One of the more interesting companies to launch an IPO in the last few years is Windlab, a windfarm development company that was founded in 2003 to commercialise software developed at the CSIRO. Windlab’s proprietary software Windscape overlays atmospheric modelling on geographical features to identify and evaluate potential windfarm sites. In their prospectus they claimed this software gives them a significant advantage over other windfarm development companies, as it enables them to identify sites with high wind resources without conducting costly and lengthy on-site testing. As evidence of this claim, the two windfarms that delivered the highest percentage of their maximum output throughout 2018 are on sites found and developed using windscape, Coonooer Bridge and Kiata both in Victoria.
The company listed in August 2017 on the ASX at $2 a share, www.gilclendinnenpsychology.com.au equalling a fully diluted market cap of $146.3 million. While initially results were promising, with the company making a profit of $9.5 million in 2017, 2018 has seen a complete reversal of that progress, with revenue dropping from $23.1 million to $3.5 million, and the company making a loss of $3.8 million. As a result, the share price has declined steeply, and is now trading at around $1.04, or a market cap of $77 million.
While for the average company a decline in performance of this magnitude would suggest that something is seriously wrong, I don’t think this is the case for Windlab. Like any company that gains most of its revenue from developments, significant swings in profit from one year to the next are inevitable. The company went from reaching financial close on two windfarm sites in 2017 to one in 2018, and while the failure to reach financial close on a single project was disappointing, it is not surprising given the long timeframes required for most wind farm developments. It is my belief that the market has overreacted to Windlab’s 2018 results due to a misunderstanding or mistrust of the companies operating model, and that at the current share price the company is significantly undervalued.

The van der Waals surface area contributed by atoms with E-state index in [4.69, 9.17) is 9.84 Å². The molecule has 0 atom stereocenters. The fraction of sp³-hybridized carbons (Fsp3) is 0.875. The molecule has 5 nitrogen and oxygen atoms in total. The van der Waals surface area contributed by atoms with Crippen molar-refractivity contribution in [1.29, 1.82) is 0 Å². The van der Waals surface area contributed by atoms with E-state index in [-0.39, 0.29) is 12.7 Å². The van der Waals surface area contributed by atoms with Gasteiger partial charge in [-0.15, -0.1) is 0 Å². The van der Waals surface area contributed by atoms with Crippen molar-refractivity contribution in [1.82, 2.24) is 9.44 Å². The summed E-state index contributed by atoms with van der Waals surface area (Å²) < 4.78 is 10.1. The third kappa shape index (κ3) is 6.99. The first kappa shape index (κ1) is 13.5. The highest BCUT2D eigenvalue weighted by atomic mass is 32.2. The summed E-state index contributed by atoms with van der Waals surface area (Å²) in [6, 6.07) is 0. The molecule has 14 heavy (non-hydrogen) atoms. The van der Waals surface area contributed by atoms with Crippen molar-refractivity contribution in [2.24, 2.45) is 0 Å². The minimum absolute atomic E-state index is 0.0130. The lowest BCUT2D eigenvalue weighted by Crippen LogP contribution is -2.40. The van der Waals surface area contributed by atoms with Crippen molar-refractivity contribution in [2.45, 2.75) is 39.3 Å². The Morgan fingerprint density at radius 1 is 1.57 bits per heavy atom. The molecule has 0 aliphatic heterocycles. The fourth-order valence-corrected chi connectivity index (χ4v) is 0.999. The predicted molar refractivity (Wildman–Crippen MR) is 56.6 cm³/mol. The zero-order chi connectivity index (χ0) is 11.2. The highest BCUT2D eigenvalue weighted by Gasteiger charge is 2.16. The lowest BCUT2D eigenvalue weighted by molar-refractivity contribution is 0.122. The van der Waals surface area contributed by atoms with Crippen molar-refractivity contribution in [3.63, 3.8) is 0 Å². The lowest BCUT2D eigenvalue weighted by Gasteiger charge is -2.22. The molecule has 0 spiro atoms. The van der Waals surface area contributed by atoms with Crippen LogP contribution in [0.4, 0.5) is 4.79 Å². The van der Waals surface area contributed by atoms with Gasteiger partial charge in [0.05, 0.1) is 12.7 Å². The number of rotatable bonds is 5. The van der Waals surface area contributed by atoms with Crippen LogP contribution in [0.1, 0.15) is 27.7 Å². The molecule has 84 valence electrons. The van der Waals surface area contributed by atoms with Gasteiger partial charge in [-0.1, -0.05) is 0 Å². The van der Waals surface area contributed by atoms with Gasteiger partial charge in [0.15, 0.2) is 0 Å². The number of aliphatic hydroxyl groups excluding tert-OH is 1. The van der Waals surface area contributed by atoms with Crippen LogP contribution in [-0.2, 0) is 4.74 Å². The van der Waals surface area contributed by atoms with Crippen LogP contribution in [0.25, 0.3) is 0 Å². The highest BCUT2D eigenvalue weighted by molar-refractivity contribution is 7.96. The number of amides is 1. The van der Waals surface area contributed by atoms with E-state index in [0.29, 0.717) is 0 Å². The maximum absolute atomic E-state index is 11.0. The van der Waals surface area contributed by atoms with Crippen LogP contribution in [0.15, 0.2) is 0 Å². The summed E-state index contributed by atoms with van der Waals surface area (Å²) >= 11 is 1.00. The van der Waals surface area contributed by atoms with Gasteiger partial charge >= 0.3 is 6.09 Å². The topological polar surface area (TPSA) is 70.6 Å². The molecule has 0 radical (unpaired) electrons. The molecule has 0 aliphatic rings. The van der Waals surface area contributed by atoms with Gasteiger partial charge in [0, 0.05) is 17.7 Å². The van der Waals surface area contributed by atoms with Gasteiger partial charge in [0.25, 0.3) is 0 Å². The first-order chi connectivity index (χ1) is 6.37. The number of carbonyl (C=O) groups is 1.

The Case for Windlab
Renewable energy is going through a difficult time in Australia, with little cohesion between federal and state governments, and new connection requirements making connecting a renewable energy plant to the grid more expensive. However, if you believe that climate change is real, then renewable energy should be one of the fastest growing industries over the next twenty to thirty years. While growth in the efficiency of solar tends to get more attention, Windfarm technology is also improving in efficiency, and nearly all renewable energy experts see wind farms playing a significant role in the transition to renewable energy. On a much shorter time scale, if Labor wins the upcoming federal election the domestic market for renewable energy should improve markedly. Labor has a policy of 50% renewable energy by 2030, and to achieve this the level of investment in wind farm projects in Australia will need to increase exponentially.
Windlab is ideally placed to take advantage of this, as the development of windfarm sites is perhaps the most profitable part of the wind farm industry. From 2014 to 2017 the company managed an average Return On Equity of 42%, in a time that included significant growth and the cost of listing on the ASX.
|Revenue||$ 24,515,379||$ 18,101,100||$ 10,012,006|
|Expenses||-$ 10,098,372||-$ 13,023,113||-$ 8,524,804|
|Profit before income tax||$ 14,417,007||$ 5,077,987||$ 1,487,202|
|Income tax||-$ 4,912,534||-$ 1,779,491||$ 14,687|
|Profit||$ 9,504,473||$ 3,298,496||$ 1,501,889|
|Equity at the start of the year||$ 13,404,230||$ 9,207,680||$ 7,699,065|